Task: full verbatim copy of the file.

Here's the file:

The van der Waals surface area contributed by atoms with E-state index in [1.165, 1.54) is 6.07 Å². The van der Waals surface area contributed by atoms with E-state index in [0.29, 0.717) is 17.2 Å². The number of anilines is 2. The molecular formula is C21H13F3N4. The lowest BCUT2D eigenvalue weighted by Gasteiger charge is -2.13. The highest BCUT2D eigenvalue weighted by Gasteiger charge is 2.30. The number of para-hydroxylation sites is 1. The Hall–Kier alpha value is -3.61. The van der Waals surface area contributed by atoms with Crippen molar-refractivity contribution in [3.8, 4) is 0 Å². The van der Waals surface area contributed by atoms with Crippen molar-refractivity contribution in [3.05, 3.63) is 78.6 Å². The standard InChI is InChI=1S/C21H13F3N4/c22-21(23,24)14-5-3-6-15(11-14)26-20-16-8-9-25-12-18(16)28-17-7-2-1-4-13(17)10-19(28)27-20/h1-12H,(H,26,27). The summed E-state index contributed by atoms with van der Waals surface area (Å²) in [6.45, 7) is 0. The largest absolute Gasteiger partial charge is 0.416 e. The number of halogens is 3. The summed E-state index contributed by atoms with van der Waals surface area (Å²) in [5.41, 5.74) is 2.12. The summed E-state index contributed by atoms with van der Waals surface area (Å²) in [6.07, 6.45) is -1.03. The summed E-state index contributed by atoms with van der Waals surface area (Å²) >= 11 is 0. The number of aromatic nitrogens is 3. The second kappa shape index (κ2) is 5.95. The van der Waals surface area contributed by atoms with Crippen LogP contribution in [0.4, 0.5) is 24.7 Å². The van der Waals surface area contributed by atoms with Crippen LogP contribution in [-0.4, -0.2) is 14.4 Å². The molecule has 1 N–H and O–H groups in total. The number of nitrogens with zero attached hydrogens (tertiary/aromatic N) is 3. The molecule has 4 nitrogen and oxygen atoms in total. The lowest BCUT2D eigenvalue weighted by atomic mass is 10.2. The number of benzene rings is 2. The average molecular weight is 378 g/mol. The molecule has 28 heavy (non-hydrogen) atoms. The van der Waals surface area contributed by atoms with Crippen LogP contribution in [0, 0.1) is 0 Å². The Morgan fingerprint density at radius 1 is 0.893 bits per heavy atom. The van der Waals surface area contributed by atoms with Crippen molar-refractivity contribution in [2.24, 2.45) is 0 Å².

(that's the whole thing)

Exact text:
The van der Waals surface area contributed by atoms with E-state index in [1.165, 1.54) is 6.07 Å². The van der Waals surface area contributed by atoms with E-state index in [0.29, 0.717) is 17.2 Å². The number of anilines is 2. The molecular formula is C21H13F3N4. The lowest BCUT2D eigenvalue weighted by Gasteiger charge is -2.13. The highest BCUT2D eigenvalue weighted by Gasteiger charge is 2.30. The number of para-hydroxylation sites is 1. The Hall–Kier alpha value is -3.61. The van der Waals surface area contributed by atoms with Crippen molar-refractivity contribution in [3.8, 4) is 0 Å². The van der Waals surface area contributed by atoms with Crippen molar-refractivity contribution in [3.05, 3.63) is 78.6 Å². The standard InChI is InChI=1S/C21H13F3N4/c22-21(23,24)14-5-3-6-15(11-14)26-20-16-8-9-25-12-18(16)28-17-7-2-1-4-13(17)10-19(28)27-20/h1-12H,(H,26,27). The summed E-state index contributed by atoms with van der Waals surface area (Å²) in [6.45, 7) is 0. The largest absolute Gasteiger partial charge is 0.416 e. The number of halogens is 3. The summed E-state index contributed by atoms with van der Waals surface area (Å²) in [5.41, 5.74) is 2.12. The summed E-state index contributed by atoms with van der Waals surface area (Å²) in [6.07, 6.45) is -1.03. The summed E-state index contributed by atoms with van der Waals surface area (Å²) >= 11 is 0. The number of aromatic nitrogens is 3. The second kappa shape index (κ2) is 5.95. The van der Waals surface area contributed by atoms with Crippen LogP contribution in [0.4, 0.5) is 24.7 Å². The van der Waals surface area contributed by atoms with Crippen LogP contribution in [-0.4, -0.2) is 14.4 Å². The molecule has 1 N–H and O–H groups in total. The number of nitrogens with zero attached hydrogens (tertiary/aromatic N) is 3. The molecule has 4 nitrogen and oxygen atoms in total. The lowest BCUT2D eigenvalue weighted by atomic mass is 10.2. The number of benzene rings is 2. The average molecular weight is 378 g/mol. The molecule has 28 heavy (non-hydrogen) atoms. The van der Waals surface area contributed by atoms with Crippen LogP contribution in [0, 0.1) is 0 Å². The Morgan fingerprint density at radius 1 is 0.893 bits per heavy atom. The van der Waals surface area contributed by atoms with Crippen molar-refractivity contribution in [2.24, 2.45) is 0 Å².